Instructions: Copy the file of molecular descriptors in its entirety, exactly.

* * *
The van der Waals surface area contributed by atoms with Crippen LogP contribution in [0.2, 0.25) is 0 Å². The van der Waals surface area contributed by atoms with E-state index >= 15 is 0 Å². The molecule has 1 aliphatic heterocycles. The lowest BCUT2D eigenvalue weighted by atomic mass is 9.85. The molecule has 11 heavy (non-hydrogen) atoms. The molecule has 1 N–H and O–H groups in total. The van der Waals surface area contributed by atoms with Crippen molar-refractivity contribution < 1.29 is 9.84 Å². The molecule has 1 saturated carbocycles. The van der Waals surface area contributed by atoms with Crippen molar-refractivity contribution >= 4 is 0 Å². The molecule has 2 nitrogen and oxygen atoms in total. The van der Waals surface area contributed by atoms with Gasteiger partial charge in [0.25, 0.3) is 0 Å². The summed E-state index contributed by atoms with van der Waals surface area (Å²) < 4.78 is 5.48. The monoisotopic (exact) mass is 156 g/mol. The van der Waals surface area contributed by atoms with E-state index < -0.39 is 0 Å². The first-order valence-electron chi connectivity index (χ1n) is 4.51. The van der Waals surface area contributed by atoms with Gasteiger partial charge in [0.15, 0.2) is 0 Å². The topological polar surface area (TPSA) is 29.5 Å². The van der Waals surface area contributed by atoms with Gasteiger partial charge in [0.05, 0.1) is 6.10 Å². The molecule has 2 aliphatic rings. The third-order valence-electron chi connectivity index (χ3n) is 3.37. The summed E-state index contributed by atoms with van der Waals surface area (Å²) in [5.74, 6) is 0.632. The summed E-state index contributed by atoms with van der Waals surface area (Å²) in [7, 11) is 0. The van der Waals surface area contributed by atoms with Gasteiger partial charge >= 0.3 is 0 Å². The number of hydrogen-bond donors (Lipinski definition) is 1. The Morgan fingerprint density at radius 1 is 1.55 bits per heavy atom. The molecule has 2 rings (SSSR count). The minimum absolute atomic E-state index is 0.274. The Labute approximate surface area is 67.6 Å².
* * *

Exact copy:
The van der Waals surface area contributed by atoms with Crippen LogP contribution in [0.2, 0.25) is 0 Å². The van der Waals surface area contributed by atoms with E-state index >= 15 is 0 Å². The molecule has 1 aliphatic heterocycles. The lowest BCUT2D eigenvalue weighted by atomic mass is 9.85. The molecule has 11 heavy (non-hydrogen) atoms. The molecule has 1 N–H and O–H groups in total. The van der Waals surface area contributed by atoms with Crippen molar-refractivity contribution < 1.29 is 9.84 Å². The molecule has 1 saturated carbocycles. The van der Waals surface area contributed by atoms with Crippen molar-refractivity contribution >= 4 is 0 Å². The molecule has 2 nitrogen and oxygen atoms in total. The van der Waals surface area contributed by atoms with Gasteiger partial charge in [0.25, 0.3) is 0 Å². The summed E-state index contributed by atoms with van der Waals surface area (Å²) < 4.78 is 5.48. The monoisotopic (exact) mass is 156 g/mol. The van der Waals surface area contributed by atoms with E-state index < -0.39 is 0 Å². The first-order valence-electron chi connectivity index (χ1n) is 4.51. The van der Waals surface area contributed by atoms with Gasteiger partial charge in [0.15, 0.2) is 0 Å². The topological polar surface area (TPSA) is 29.5 Å². The van der Waals surface area contributed by atoms with Gasteiger partial charge in [0.05, 0.1) is 6.10 Å². The molecule has 2 aliphatic rings. The third-order valence-electron chi connectivity index (χ3n) is 3.37. The summed E-state index contributed by atoms with van der Waals surface area (Å²) in [5.74, 6) is 0.632. The summed E-state index contributed by atoms with van der Waals surface area (Å²) in [7, 11) is 0. The van der Waals surface area contributed by atoms with Gasteiger partial charge >= 0.3 is 0 Å². The number of hydrogen-bond donors (Lipinski definition) is 1. The Morgan fingerprint density at radius 1 is 1.55 bits per heavy atom. The molecule has 2 rings (SSSR count). The minimum absolute atomic E-state index is 0.274. The Labute approximate surface area is 67.6 Å².